Pierre-Luc Dubois played 3:55 in the first period of Thursday’s game versus the Tampa Bay Lightning. Beyond that, he didn’t again see the ice in the second period or the third. Seemingly content to sit on the bench for the remainder of the game, all eyes are on the Columbus Blue Jackets now as Dubois has become the one thing he said he wouldn’t when it was learned he wanted out — a major distraction.
There were a lot of insiders and media keeping an eye on what was going on as the Blue Jackets tried to steal one from the defending Stanley Cup Champions without their top line center. Dubois came out for only a handful of shifts, showed he wasn’t engaged and never saw the ice again. It was immediately clear the bigger story wasn’t whether or not the Jackets were going to win or lose, but what each side would say.
It’s difficult not to become a problem when everyone knows you want to leave. When you have a coach like John Tortorella — who isn’t afraid to do what he wants despite the optics or say the first thing that comes to his mind — it’s virtually impossible. In a previous game when Tortorella was asked about giving limited ice time to players, he said, “You’ll know when I’m benching someone.” It seemed glaringly obvious he was sending a loud and clear message with Dubois on Thursday.
Tortorella didn’t say much after game. At least, he didn’t want to. His first response when asked the inevitable questions that were sure to come was, “I’m not going to have a discussion about it with you guys.” When a follow up question was asked, he offered a little more. “It’s up to the player to show me. If you play the proper way, you’re going to get out there,” he said. He added, “I’ve coached Luc like this for a couple of years, as far as trying to get him to get some growth in his game and growth as a pro.”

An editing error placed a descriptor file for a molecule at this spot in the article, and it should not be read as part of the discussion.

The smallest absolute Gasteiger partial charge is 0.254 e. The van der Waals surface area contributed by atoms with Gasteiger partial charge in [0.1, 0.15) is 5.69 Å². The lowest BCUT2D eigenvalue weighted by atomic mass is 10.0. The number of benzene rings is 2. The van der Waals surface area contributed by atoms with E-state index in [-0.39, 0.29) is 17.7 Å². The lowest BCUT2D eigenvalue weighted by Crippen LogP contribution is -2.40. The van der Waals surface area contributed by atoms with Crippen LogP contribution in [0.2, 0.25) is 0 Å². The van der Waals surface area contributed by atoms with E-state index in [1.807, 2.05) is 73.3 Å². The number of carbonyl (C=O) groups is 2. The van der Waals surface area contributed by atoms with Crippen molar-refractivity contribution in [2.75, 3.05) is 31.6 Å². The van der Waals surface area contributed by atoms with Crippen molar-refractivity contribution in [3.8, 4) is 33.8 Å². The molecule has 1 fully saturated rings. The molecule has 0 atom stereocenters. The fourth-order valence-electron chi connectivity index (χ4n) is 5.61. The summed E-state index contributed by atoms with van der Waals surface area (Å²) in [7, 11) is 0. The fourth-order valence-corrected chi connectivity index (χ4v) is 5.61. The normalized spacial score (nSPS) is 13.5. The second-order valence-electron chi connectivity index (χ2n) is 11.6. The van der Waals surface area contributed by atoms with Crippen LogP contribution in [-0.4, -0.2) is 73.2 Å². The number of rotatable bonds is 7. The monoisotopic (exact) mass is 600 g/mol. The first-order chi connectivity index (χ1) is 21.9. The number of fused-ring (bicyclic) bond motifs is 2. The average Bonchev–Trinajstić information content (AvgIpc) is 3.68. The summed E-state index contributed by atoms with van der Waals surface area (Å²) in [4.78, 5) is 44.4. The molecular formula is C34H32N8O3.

Meanwhile, Dubois declined to comment.
There’s No Way Around This Now
At this point, even if Jackets GM Jarmo Kekalainen wants to take his time in a Dubois trade, should this become ugly — which it appears it has — waiting to make a move is a whole lot easier said than done.
Not only will the Blue Jackets not getting anything out of Dubois if he’s giving half the effort, but if the coach isn’t playing him, the team gets absolutely nothing. In the meantime, all 20 teams that are rumored to be interested are watching.
If any of these teams decide that Dubois is the type of player who will just phone it in when he’s not getting what he wants, the options for a deal go down. Surely, not all teams will walk away, but some will. They’ll choose to stay as far away from this drama as possible, especially as the hockey world watches it unfold.
Something’s Got To Give
The question now will be who gets the support of the GM. We assume the plan is to trade Dubois and try to get the best deal for him. But, as Tortorella continues to exacerbate the problem and other teams know that the Blue Jackets are inching close to a ‘trade now’ situation, does Torts get the same leash he had before he started making a side show out of everything?
Yes, it takes two to tango and Dubois is obviously not free of fault here. It seemed pretty evident he wasn’t giving it his all. That said, whatever side you fall on here, it’s crystal clear this thing is now officially a mess.
His teammates are trying to stay neutral, with captain Nick Foligno saying, “We’ve had our talks with Luc. He’s one of us until we’re told otherwise. We said that out loud and that’s the way it is. We don’t treat him any differently.”
Mr. Foligno, consider that message sent.
Sometimes, things get said and they’re just not out loud. The fact that Dubois sat and watched the rest of the game from the bench says all anyone will need to. He’s really not a part of this Blue Jackets team any more.
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